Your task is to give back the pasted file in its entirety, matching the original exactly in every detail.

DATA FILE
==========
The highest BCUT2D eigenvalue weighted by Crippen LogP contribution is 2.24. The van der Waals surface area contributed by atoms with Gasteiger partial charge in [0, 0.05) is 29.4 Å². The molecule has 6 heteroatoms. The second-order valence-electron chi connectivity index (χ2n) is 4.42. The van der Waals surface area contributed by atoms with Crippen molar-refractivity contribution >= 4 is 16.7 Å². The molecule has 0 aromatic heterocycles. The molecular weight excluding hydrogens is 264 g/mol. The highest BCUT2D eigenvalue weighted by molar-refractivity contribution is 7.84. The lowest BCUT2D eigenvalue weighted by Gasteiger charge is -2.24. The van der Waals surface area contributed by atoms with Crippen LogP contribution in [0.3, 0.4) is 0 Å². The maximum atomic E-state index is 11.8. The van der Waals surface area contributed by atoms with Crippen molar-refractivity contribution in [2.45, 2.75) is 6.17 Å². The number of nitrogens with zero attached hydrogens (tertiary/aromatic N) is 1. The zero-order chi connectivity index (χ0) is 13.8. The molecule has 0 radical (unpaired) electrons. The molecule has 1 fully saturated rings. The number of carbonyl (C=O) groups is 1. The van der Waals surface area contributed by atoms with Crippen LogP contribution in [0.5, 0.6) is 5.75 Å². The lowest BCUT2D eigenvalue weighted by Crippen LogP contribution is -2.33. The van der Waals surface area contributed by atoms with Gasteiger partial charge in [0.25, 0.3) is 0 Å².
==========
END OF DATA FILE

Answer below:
The highest BCUT2D eigenvalue weighted by Crippen LogP contribution is 2.24. The van der Waals surface area contributed by atoms with Gasteiger partial charge in [0, 0.05) is 29.4 Å². The molecule has 6 heteroatoms. The second-order valence-electron chi connectivity index (χ2n) is 4.42. The van der Waals surface area contributed by atoms with Crippen molar-refractivity contribution >= 4 is 16.7 Å². The molecule has 0 aromatic heterocycles. The molecular weight excluding hydrogens is 264 g/mol. The highest BCUT2D eigenvalue weighted by molar-refractivity contribution is 7.84. The lowest BCUT2D eigenvalue weighted by Gasteiger charge is -2.24. The van der Waals surface area contributed by atoms with Crippen LogP contribution in [0.3, 0.4) is 0 Å². The maximum atomic E-state index is 11.8. The van der Waals surface area contributed by atoms with Crippen molar-refractivity contribution in [2.45, 2.75) is 6.17 Å². The number of nitrogens with zero attached hydrogens (tertiary/aromatic N) is 1. The zero-order chi connectivity index (χ0) is 13.8. The molecule has 0 radical (unpaired) electrons. The molecule has 1 fully saturated rings. The number of carbonyl (C=O) groups is 1. The van der Waals surface area contributed by atoms with Crippen LogP contribution in [0.5, 0.6) is 5.75 Å². The lowest BCUT2D eigenvalue weighted by Crippen LogP contribution is -2.33. The van der Waals surface area contributed by atoms with Gasteiger partial charge in [0.25, 0.3) is 0 Å².